US 3899564 A
In uniformly mold-coating with plastic, a relatively short, thin object of springy wire which is not always perfectly straight (and therefore difficult to keep centered in a mold), a two-step method is described by which the plastic coat is made in two stages; in the first stage the lower half of the coat is molded including an elongated groove for reception of the wire, with upstanding foldable members of plastic material left projecting upwardly on both sides of the groove, then the wire is laid into the groove, and frictionally retained therein by the upstanding members, and finally a second molding operation with a top mold shaped like the desired upper half of the mold is employed to force the upstanding members down over the wire from both sides simultaneously and complete the process, leaving the wire completely coated in the center of the plastic.
Claims available in
Description (OCR text may contain errors)
United States Patent 1191 Kessler et a1.
[ Aug. 12, 1975 Woodhurst, Apt. 3, Youngstown, Ohio 44515 22 Filed: Nov. 15, 1973 21 Appl. No.: 416,221
 US. Cl. 264/255; 264/275; 264/279;
264/295; 264/328; 264/339  Int. Cl B29c 3/00; B29f 1/10  Field of Search 264/255, 250, 294, 296,
9/1969 l-lasson 128/130 5/1974 Soichet ..128/130 Primary Examiner-Robert F. White Assistant Examiner-Willard E. Hoag Attorney, Agent, or Firm--Max L. Libman [5 7] ABSTRACT In uniformly mold-coating with plastic, a relatively short, thin object of springy wire which is not always perfectly straight (and therefore difficult to keep centered in a mold), a two-step method is described by which the plastic coat is made in two stages; in the first stage the lower half of the coat is molded including an elongated groove for reception of the wire, with upstanding foldable members of plastic material left projecting upwardly on both sides of the groove, then the wire is laid into the groove, and frictionally retained therein by the upstanding members, and finally a second molding operation with a top mold shaped like the desired upper half of the mold is employed to force the upstanding members down over the wire from both sides simultaneously and complete the process, leaving the wire completely coated in the center of the plastic.
3 Claims, 11 Drawing Figures PATENTED AUS 1 2 I975 SHEE" FIG.
METHOD OF MAKING PLASTIC-COATED WIRE OBJECTS SUCH AS INTRAUTERINE CONTRACEPTIVE DEVICES A highly successful intrauterine contraceptive device (hereinafter called IUD) is a modification of a device shown in US. Pat. No. 3,507,274 to Samuel Soichet, from which it differs in that the wire base of the device is a V-shaped thin wire member instead of a Y-shaped one as shown in the patent. However, a problem has developed in the manufacture of the devices, since, due to the highly springy nature of the stainless steel wire which forms the elastic element of the device, and which must be preformed into its desired V-shape before the plastic coating is applied, it has turned out to be very difficult to uniformly center the spring member within the plastic coating. At present, the device is therefore made by drawing thin tubular sleeves of plastic material over the wire by hand, or extruded plastic or rubber over the wire which is laborious and expensive, and makes it difficult to manufacture the device in the needed quantities. Efforts have been made to use mass-production molding techniques whereby the plastie is molded around the wire, but due to the springy nature of the stainless steel wire, it has proved very difficult to properly center the wire within the mold so as to insure that it will be uniformly coated with the plastic material. The present invention is directed to a twostep molding method which obviates this difficulty and has resulted in uniformly coated devices as will be described below.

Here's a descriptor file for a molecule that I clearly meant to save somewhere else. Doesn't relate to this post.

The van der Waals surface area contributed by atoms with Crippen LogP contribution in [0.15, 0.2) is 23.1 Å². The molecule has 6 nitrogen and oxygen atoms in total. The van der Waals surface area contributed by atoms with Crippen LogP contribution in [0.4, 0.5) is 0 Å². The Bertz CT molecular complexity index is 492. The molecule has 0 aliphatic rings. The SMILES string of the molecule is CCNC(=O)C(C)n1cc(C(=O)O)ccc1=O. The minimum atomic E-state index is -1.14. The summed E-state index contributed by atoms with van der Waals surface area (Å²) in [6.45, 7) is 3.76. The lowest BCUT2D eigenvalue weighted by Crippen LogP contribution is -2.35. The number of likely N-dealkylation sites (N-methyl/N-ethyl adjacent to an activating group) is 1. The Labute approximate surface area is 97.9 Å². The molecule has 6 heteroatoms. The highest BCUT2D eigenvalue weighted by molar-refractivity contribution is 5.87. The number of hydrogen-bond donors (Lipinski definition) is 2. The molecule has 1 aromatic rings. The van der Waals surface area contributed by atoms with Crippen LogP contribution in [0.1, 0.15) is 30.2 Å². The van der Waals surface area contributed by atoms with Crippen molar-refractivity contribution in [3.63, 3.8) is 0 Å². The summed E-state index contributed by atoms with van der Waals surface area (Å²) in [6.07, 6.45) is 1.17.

The specific nature of the invention, as well as other objects and advantages thereof, will clearly appear from a description of a preferred embodiment as shown in the accompanying drawings. in which:
FIG. 1 is a central sectional view of a device made ac cording to the new method;
FIG. 2 is a cross-sectional view taken on line 2-2 of FIG. 1 showing the first stage of the molding process, in which the bottom half of the plastic element is formed together with the upwardly extending side members;
FIG. 3 is a view similar to FIG. 2, taken on line 3-3 of FIG. 4, with the upper half of the mold replaced by another mold piece in partly separated condition, showing the manner in which the bottom half remains in its part of the mold;
FIG. 4 is a side view of the element in the condition shown in FIG. 3, showing the bottom half together with the upstanding side members;
FIG. 5 is a top or plan view of the portion shown in FIG. 4;